I'm taking a little break from writing about trends in social media to step on another one of my many soapboxes, a la Lois Henry. Don't worry, there is a social media element to it.
I want to talk about CalPERS' recent attempt to publish an online database of pensioners' names, their retirement allowances and other public pension information.
CalPERS is the California Public Employees' Retirement System. It's the $260 billion retirement system that administers pension benefits for 1.6 million government workers, including the City of Bakersfield and Kern County Superintendent of Schools employees.
If you are a public employee, your salary and pension data is already public information. I, or anyone else, can request it and it has to be released. That's how the California Public Records Act works.
The agency will omit your address, Social Security number, date of birth and other personal information.
In most cases, the information requested is name, job title, salary and possibly years on the job.
If you are a teacher or government employee, your salary is public information because it is paid by tax dollars.
This is not the case for employees of private companies such as The Californian, Chevron or Dewar's.
There seems to be a lot of confusion about this out there, evidenced by some of the Facebook comments we got after posting an article on Facebook.com/BakersfieldCalifornian last week.
You can stop buying ice cream at Dewar's, but you can't stop supporting government worker salaries and pensions (unless you stop paying your taxes, and good luck with that).
I say kudos to the administrators at CalPERS for attempting to do this.
Yes, attempting. Did I not mention this has been stopped by threat of a lawsuit? Because that's how we do things in this country.
Oh wait, it gets better.
Public employee groups are now seeking legislation to block disclosure of this information.
They want to change the law to not allow access to these public records.
Access to records about salaries and pensions helped the Los Angeles Times expose corruption in the city of Bell, where officials were padding salaries and increasing their pension payoffs.
Making this data inaccessible makes it easier for this type of corruption to flourish.
Is that what everyone wants?
Of course, officers of public employee unions would prefer that watchdogs have less ability to track this information.
Retirees are worried that CalPERS was going to release their Social Security numbers. That was never part of the agency's proposal.
Access to pension information serves the public interest, and I'm unaware of an instance where it has harmed retirees or put them at risk.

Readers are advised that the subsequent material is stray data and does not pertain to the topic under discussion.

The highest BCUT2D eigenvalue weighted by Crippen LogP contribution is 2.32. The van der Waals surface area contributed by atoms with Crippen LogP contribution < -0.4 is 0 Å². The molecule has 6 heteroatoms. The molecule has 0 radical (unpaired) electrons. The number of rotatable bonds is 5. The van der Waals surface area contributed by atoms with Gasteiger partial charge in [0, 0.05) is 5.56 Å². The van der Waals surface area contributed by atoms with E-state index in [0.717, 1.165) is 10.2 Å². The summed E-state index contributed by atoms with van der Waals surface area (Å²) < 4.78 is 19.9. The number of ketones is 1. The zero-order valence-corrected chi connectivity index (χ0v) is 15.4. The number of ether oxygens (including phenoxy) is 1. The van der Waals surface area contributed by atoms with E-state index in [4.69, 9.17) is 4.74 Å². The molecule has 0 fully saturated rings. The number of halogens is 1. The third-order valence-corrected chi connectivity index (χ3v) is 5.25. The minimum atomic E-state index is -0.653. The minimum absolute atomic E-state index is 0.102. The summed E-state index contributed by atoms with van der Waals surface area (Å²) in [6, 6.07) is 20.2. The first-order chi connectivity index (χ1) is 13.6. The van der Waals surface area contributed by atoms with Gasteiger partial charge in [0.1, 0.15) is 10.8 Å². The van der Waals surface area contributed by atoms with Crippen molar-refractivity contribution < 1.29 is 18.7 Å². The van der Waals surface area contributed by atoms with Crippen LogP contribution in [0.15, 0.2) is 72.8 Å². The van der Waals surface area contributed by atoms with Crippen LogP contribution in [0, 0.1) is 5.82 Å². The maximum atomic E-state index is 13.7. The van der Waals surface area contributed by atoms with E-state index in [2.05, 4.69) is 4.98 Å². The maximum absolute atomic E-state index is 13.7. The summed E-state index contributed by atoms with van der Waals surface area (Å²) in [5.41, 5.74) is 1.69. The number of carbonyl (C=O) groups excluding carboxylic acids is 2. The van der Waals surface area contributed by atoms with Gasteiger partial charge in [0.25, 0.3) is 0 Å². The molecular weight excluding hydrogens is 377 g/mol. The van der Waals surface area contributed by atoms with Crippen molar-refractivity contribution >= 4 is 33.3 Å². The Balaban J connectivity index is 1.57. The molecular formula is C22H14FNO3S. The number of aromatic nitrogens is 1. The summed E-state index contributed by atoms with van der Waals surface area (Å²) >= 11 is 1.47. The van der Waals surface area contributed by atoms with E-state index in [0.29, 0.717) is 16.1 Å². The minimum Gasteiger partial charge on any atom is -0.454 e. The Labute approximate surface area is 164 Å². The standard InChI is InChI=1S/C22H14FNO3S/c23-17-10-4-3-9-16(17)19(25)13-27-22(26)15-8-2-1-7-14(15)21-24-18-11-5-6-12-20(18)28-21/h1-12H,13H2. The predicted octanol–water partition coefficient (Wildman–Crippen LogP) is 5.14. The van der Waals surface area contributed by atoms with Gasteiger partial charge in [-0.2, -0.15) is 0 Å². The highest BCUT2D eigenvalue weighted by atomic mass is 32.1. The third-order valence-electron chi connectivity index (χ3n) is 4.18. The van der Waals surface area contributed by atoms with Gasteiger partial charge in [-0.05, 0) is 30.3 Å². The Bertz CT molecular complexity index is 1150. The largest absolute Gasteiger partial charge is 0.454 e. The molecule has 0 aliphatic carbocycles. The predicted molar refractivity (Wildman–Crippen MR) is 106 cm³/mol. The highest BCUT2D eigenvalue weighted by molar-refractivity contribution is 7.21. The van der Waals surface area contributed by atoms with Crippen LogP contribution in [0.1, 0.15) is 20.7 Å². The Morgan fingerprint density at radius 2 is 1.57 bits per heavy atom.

In all the public records requests I've made in my years as a reporter and editor, I can't think of a single instance where I've requested or received anything more than name, job title and salary.
We've written numerous articles that included the salary of city and county staff, and readers are always commenting with their thoughts on their pay. Most of the time you think government employees are paid too much.
Reporters and editors include that information in articles because we know you care about it.
Readers routinely ask us how much the city and county are spending on law enforcement. In fact, you angrily demand it in many cases.
In 2010, reporters James Burger and Gretchen Wenner wrote about more than 175 local government retirees who pull in more than $100,000 in annual pension payments (Link available on Facebook.com/JamieButow2). All that information was obtained through public records requests.
The article garnered 45 comments, including these two:
"Very interesting article. I think the significant figure is median retirement pay. People are not getting rich from their county/city retirement pay."
"If The Californian is going to scrutinize public employees' pension, I hope the newspaper includes school administrators' pensions, including community college and state university pensions."
There was not a single comment decrying the printing of the information. In fact, a very healthy discussion ensued in the comments.
Yet, when the link to The Sacramento Bee article appeared on Facebook, the majority of the comments echoed these:
"Why should they be any different than anyone else-keep it private!"
"What would be a good reason to poke your noses into peoples private business? Why don't you leave hardworking people alone?"
So I ask, what's with the double-standard?
If CalPERS decides to drop its plan for an online database and continue its current system of providing pension data on request, fine. But this should not be a platform for public employee unions to change the public records act.
Social media classes
Social Media 101 and Social Media for Small Business and Organizations are both scheduled for the fall term at the Levan Institute for Lifelong Learning at Bakersfield College.
The schedule will be printed in The Californian, and available online at http://www.bc.cc.ca.us/levaninstitute on Sunday. That's also when registration opens.